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All California public school will now start later

Starting the 2022-23 school year, SB328, originally signed into law in October of 2019 will go into effect. What does this mean? This means that high schools cannot start before 8:30AM, and middle schools cannot start sooner than 8:00AM.

Illustrated by Madison Chun

By: Daniel Gong, Catherine Qin, Katelyn Shen, Faith Qiao, Emma Lin


Preface: How Many Schools Really Start before 8:30AM? — Faith Qiao

I attend American High School. Since last year, our start times have already shifted to 8:30AM. But if you recall before the pandemic, during the 2019-2020 school year, start times were actually 8:10AM in the morning. In 2018-2019 school year, the start time was 8:00AM.

Though a thirty minute shift in start times may feel insignificant, in the 2011-2012 school year, ~84.1% of California high schools started before 8:30, and ~28.8% of middle schools started before 8:00AM. So yes, research and awareness campaigns across the state have already started shifting school start times. The main concern with abruptly changing start schedules is the fiscal impact on school districts who are responsible for enforcing after/before school supervision as well as bus scheduling. It wasn't ever skepticism about benefits of shifting start times but rather the unequal pressure of such an abrupt change which would ultimately damage some communities more than others.

Start times in California aren't nearly as atrocious as some other states. A 2017 National Center for Education Statistics report on school start times across the U.S. shows that Louisiana's high schools have an average start time of 7:30. Louisiana does not stand alone, in fact, only one state has an average start time later than 8:30—South Carolina. So if your looking to make a difference in the political world, go ahead and start a cold calling campaign to tell the legislators in Louisiana what is up. Or if you're feeling particularly inspired, go to Start School Later's website and see if they have a local chapter in your area. If they don't, you may be the one to start one.


The sound of the alarm clock is one that many are familiar with. The screeching, ear-piercing noise that forces us to wake up far before we’re ready. For children and teens who have a day of school to face upon getting out of bed, it is often accompanied by groans and the urge to stay in bed. After all, it’s not at all uncommon for teenagers to hit the sack after midnight, only to be woken up by the loud, constant buzz of an alarm not even seven hours later. Today, students inevitably wake up hours earlier than the school’s starting time to arrive at class on time. These school start times originated in the 1970s and 1980s, and despite the many lifestyle changes throughout the decades, have remained largely the same since.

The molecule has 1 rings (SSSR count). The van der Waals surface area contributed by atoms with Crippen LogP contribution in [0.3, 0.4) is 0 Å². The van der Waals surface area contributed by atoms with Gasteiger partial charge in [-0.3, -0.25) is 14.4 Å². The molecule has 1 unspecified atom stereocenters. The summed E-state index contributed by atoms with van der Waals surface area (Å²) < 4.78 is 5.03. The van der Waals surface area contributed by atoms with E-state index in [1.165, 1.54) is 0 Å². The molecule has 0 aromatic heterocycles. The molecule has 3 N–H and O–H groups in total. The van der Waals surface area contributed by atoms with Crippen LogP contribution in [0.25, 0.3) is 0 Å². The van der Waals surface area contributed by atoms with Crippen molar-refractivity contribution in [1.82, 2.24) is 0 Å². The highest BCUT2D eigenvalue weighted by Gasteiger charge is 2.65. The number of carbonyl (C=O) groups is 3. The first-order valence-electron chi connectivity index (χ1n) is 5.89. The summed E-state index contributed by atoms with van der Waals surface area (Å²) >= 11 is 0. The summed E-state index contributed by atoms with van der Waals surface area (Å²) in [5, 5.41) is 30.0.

But this changes this year. California Senate Bill 328 passed back in 2020 will officially come into effect in the coming school year. It promises to push back school start times across the entire state.

Researchers have been studying the effects of sleep on teenagers since the 18th century, studies in how sleep affects teenager development specifically have only gained traction in the past few decades. One of the first investigations on sleep impacting teenagers’ performance was a research conducted in 1997 at the seven high schools in the Minneapolis Public School District. Instead of starting school at 7:15 am, the schools shifted their start time to 8:40 am. This 1 hour and 25 minute time difference provided scientists the proof they needed. Students showed improvement in attendance, awakeness during class, lowering student-reported depression rates, and overall enrollment rates.

Since then, research on both the implementation and efficacy of later school start times has been done. A study by the American Academy of Pediatrics concluded that “earlier school start times (ie, before 8:30 am) was a key modifiable contributor to insufficient sleep, as well as circadian rhythm disruption” (American Academy of Pediatrics). They recommend middle and high school start times that give students 8.5-9.5 hours of sleep, which in the long run will help “improve physical (eg, reduced obesity risk) and mental (eg, lower rates of depression) health, safety (eg, drowsy driving crashes), academic performance, and overall quality of life” (American Academy of Pediatrics).

It can sometimes be as bad as missing the first three classes of the day. According to the National Sleep Foundation, 34% of fifteen to seventeen year olds report falling asleep in school, and 18% for twelve to fourteen year olds. On average, 56% of fifteen to seventeen year olds get less than 7 hours of sleep.

Lobbyists and associated organizations have been working closely with legislative officials to push back school start times. The largest group is Start School Later, a nationwide “coalition of health professionals, sleep scientists, educators, parents, students, and other concerned citizens dedicated to increasing public awareness about the relationship between sleep and school hours and to ensuring school start times are compatible with health, safety, education, and equity” (Start School Later).